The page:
My curiosity to meet a “real” author, even one with a most sour expression, eliminated the multiple choice problem. For better or worse…
As I smiled, (that has worked in the past, even with unmeltable icebergs) I willed some warmth and life to permeate into the three wax hopefuls cramped at their desks, with the obligatory two-desk-personal-space between each of them.
Even the standing teacher offered no pretense of welcome. My intuition told me five was definitely a crowd.
Damn, the hated ironing board and even the underwear drawer seemed irresistibly enticing.
Pen poised, I listened to the teacher talk and within ten minutes I knew I’d made a mistake. She was a frustrated children’s writer who tried too hard to convince me that success was a state of mind, and that she really did respect all the different authors mentioned. “Even though their work, most of the time, left much to be improved upon.” (For the remotest chance of libel, if she remembers the royal blue wrap, words have been changed, but you get my drift!)
It was obvious that this woman felt just a tiny bit cheated she was not one of those lucky best-selling authors. Although she didn’t stoop so low as to say this, I had a feeling she would disregard J.K. Rowling as a fluke that had stumbled upon a gimmick goldmine. Yeah, right!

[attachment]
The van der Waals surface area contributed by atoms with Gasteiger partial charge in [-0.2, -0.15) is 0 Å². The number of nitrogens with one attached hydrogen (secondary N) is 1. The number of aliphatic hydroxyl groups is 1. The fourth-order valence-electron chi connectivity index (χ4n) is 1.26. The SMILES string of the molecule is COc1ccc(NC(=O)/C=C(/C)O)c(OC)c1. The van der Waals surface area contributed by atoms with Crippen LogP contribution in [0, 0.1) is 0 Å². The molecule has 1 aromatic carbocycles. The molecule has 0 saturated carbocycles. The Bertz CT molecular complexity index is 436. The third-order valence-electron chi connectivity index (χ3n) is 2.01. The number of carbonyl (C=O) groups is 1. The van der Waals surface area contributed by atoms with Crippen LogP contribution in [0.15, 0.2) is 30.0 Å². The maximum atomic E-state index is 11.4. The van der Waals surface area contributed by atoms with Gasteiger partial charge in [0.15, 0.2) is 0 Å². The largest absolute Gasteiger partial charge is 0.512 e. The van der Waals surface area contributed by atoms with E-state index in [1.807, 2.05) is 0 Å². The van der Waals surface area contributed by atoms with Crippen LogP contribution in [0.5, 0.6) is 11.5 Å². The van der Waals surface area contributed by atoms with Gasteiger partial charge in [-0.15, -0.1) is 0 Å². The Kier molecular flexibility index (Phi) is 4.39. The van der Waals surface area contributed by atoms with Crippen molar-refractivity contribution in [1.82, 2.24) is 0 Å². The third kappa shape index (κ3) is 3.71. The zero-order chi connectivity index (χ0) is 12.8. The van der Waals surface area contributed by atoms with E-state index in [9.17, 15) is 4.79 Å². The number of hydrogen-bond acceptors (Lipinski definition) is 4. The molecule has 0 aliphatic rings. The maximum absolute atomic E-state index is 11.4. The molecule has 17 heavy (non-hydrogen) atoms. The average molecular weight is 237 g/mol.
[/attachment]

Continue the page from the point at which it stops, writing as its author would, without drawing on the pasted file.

I was too busy planning my escape to feel sorry for her. But as my husband had the car (it would be a miracle if he found his way back by 3 p.m. – he’s directionally challenged), I had to accept my fate, and settled down armed with my exercise book crammed with my babies, my best short stories and poems, and filled my mind with “live and let live”, and “it takes all sorts to make a world” philosophies.
Then I made my first mistake. I asked a question.
I could have sworn I heard a rattlesnake.
I’d not read the unwritten rule – one doesn’t ask questions! But I was taught if you don’t ask, you don’t get. I suppose that only applies to asking for money from your husband.
I looked at the tight-lipped fellow worshipers, feeling the smouldering hatred penetrate from the overly-voluptuous blonde, even through her sun-glasses (it was raining outside, was she nursing a hangover?), and wished I could rewind time with my imaginary remote control. Maybe in my next life-time they’d have perfected that hindrance.
I resisted the great urge to regress back to my childhood; to pick up the desk lid and hide behind it.
It was a mini ego trip for the writer, with her four books strewn over the teacher’s desk and I’d dared ask if she’d had any success with contemporary novels. I cut through the weeds to the heart of the flower of my life-long ambitions. It had been out of genuine curiosity and not from some spiteful, nose-rubbed-in-the-unmentionables kind.
Me and my big mouth.
In the ensuing silence I began to have serious doubt as to whether I’d not regressed to my childhood and had spoken in my mother tongue. Russian.
Even to this day I remember how well she’d handled not answering the question out-right. If it was not the whole publishing world ganging up against her understatedly latent genius, it was the permanent expression of having smelt something putrid that may have been at fault.